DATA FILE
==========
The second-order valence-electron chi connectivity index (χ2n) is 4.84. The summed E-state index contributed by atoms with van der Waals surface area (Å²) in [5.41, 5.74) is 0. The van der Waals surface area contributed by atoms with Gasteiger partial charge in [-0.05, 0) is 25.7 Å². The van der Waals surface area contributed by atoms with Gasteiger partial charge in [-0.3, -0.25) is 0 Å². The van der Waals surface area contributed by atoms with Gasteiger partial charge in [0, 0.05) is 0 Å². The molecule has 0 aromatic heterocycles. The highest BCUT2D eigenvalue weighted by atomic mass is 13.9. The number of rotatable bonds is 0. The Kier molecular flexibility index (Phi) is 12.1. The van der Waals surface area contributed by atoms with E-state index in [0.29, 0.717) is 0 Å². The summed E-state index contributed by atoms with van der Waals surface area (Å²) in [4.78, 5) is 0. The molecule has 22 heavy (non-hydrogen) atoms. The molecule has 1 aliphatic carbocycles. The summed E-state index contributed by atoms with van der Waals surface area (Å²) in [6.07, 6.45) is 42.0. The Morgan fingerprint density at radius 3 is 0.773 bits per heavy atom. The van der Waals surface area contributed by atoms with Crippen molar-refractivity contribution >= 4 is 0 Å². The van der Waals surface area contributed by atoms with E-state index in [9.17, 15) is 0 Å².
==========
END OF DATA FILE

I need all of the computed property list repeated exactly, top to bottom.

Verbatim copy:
The second-order valence-electron chi connectivity index (χ2n) is 4.84. The summed E-state index contributed by atoms with van der Waals surface area (Å²) in [5.41, 5.74) is 0. The van der Waals surface area contributed by atoms with Gasteiger partial charge in [-0.05, 0) is 25.7 Å². The van der Waals surface area contributed by atoms with Gasteiger partial charge in [-0.3, -0.25) is 0 Å². The van der Waals surface area contributed by atoms with Gasteiger partial charge in [0, 0.05) is 0 Å². The molecule has 0 aromatic heterocycles. The highest BCUT2D eigenvalue weighted by atomic mass is 13.9. The number of rotatable bonds is 0. The Kier molecular flexibility index (Phi) is 12.1. The van der Waals surface area contributed by atoms with E-state index in [0.29, 0.717) is 0 Å². The summed E-state index contributed by atoms with van der Waals surface area (Å²) in [4.78, 5) is 0. The molecule has 22 heavy (non-hydrogen) atoms. The molecule has 1 aliphatic carbocycles. The summed E-state index contributed by atoms with van der Waals surface area (Å²) in [6.07, 6.45) is 42.0. The Morgan fingerprint density at radius 3 is 0.773 bits per heavy atom. The van der Waals surface area contributed by atoms with Crippen molar-refractivity contribution >= 4 is 0 Å². The van der Waals surface area contributed by atoms with E-state index in [9.17, 15) is 0 Å².